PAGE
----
Duiji began to speak to the Kols. No matter what the problem was – whether she needed to clash with the authorities or the local bigwigs – Duiji stood like a fortress protecting her community. Slowly, the Kol people in Juhi Kothi began to see a ray of hope. Her determination has become the stuff of legend in the community. Irrespective of the caste involved, Duiji’s goals are always to see justice done.

Over the years, her efforts led to a drastic reduction in atrocities against the Kol community. These adivasis are no longer scared of approaching police stations and the courts to demand their rights. Sexual violence by the upper-castes against Kol women is practically nonexistent in the village today. Duiji has arranged for handpumps, and the women received a 15-day training course on how to repair them. Furthermore, most children now attend school.

The community’s economic situation is also much improved. Duiji stays updated on various welfare schemes for the old and the handicapped, and helps people access welfare schemes that the government periodically announces. She has also come to understand the Byzantine laws of the land and various government programs. She processes all this information, and uses it to raise awareness among the tribal people.

It is awe-inspiring that an illiterate tribal woman, herself struggling to survive, has almost singlehandedly changed the face of an entire village. (Read all on 1000peacewomen 2005).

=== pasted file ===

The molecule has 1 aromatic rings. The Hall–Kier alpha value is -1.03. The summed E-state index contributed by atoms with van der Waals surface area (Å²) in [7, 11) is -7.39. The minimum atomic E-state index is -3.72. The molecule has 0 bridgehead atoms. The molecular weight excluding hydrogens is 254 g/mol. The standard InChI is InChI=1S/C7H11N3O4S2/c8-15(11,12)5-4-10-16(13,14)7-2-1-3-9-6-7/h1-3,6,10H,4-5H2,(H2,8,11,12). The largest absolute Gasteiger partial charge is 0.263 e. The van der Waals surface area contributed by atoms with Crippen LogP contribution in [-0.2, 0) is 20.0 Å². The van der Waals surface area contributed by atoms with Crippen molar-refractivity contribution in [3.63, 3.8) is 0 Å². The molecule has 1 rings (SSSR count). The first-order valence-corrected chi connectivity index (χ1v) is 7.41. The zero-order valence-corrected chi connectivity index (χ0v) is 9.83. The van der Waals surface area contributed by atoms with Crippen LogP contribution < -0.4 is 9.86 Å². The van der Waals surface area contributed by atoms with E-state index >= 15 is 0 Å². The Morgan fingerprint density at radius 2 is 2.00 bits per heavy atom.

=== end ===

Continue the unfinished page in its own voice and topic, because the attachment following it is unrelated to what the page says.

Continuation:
Read: When in need, Julhi Ki Kothi’s friend in deed is Duiji Dai.

The Government of India has approved a scheme called Kasturba Gandhi Balika Vidyalaya (KGBV) for setting up upto 1180 residential schools with boarding facilities at elementary level for girls belonging predominantly to the SC, ST, OBC and minorities in difficult areas. The scheme will be coordinated with the existing schemes of Department of Elementary Education & Literacy viz. Sarva Shiksha Abhiyan (SSA), National Programme for Education of Girls at Elementary Level (NPEGEL) and Mahila Samakhya (MS). Asha for Education will work with Mahila Samakhya Uttar Pradesh to come up with innovative solutions for execution of this scheme. KGBV is one year compressed course for dropout girls after class V. Hundred girls in a residential school will complete class VI, VII, VIII in a year. (full text).

Read: From women’s media to rural media.

Mahila Samakhya covers 23 blocks in 10 districts of Uttar Pradesh. There are 1,435 vibrant and strong women’s collectives called Sanghas. Sanghas take up a variety of activities ranging from changing traditional practices to carrying out development activities. Mahila Samakhya’s main aim is to empower women so that the women attain a position of strength to carry on their collective agenda without a major need for any external inputs or impetus. SIFPSA.

Read: Making a difference.

Mahila Samakhya – meaning education for women’s equality – was launched in 1989 by the Government of India in the states of Uttar Pradesh, Gujarat and Karnataka. Today , Mahila Samakhya is active in 12,000 villages, over 60 districts in 9 states including Bihar, where UNICEF and Mahila Samakhya have been partners for a long time. (full text).


Other Mahila Samakhya Website-Links;

Asha for Education – Mahila Samakhya Uttar Pradesh.